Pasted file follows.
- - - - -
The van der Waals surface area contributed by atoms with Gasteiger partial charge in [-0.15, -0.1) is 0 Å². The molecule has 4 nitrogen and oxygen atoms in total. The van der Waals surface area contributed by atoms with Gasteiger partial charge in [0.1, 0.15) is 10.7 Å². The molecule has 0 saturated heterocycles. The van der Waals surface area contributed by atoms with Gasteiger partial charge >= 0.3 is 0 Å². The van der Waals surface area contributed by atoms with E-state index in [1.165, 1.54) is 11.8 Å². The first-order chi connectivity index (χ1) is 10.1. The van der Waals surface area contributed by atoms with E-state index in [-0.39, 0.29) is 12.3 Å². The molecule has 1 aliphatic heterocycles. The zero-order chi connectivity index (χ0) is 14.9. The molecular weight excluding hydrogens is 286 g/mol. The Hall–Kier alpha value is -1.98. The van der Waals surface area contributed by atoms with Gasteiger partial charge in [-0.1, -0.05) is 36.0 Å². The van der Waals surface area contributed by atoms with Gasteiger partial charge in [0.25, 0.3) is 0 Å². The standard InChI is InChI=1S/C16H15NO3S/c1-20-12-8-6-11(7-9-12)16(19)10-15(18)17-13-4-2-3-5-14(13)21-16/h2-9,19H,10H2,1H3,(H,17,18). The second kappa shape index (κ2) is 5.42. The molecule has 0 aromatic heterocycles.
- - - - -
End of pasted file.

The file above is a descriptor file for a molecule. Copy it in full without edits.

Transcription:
The van der Waals surface area contributed by atoms with Gasteiger partial charge in [-0.15, -0.1) is 0 Å². The molecule has 4 nitrogen and oxygen atoms in total. The van der Waals surface area contributed by atoms with Gasteiger partial charge in [0.1, 0.15) is 10.7 Å². The molecule has 0 saturated heterocycles. The van der Waals surface area contributed by atoms with Gasteiger partial charge >= 0.3 is 0 Å². The van der Waals surface area contributed by atoms with E-state index in [1.165, 1.54) is 11.8 Å². The first-order chi connectivity index (χ1) is 10.1. The van der Waals surface area contributed by atoms with E-state index in [-0.39, 0.29) is 12.3 Å². The molecule has 1 aliphatic heterocycles. The zero-order chi connectivity index (χ0) is 14.9. The molecular weight excluding hydrogens is 286 g/mol. The Hall–Kier alpha value is -1.98. The van der Waals surface area contributed by atoms with Gasteiger partial charge in [-0.1, -0.05) is 36.0 Å². The van der Waals surface area contributed by atoms with Gasteiger partial charge in [0.25, 0.3) is 0 Å². The standard InChI is InChI=1S/C16H15NO3S/c1-20-12-8-6-11(7-9-12)16(19)10-15(18)17-13-4-2-3-5-14(13)21-16/h2-9,19H,10H2,1H3,(H,17,18). The second kappa shape index (κ2) is 5.42. The molecule has 0 aromatic heterocycles.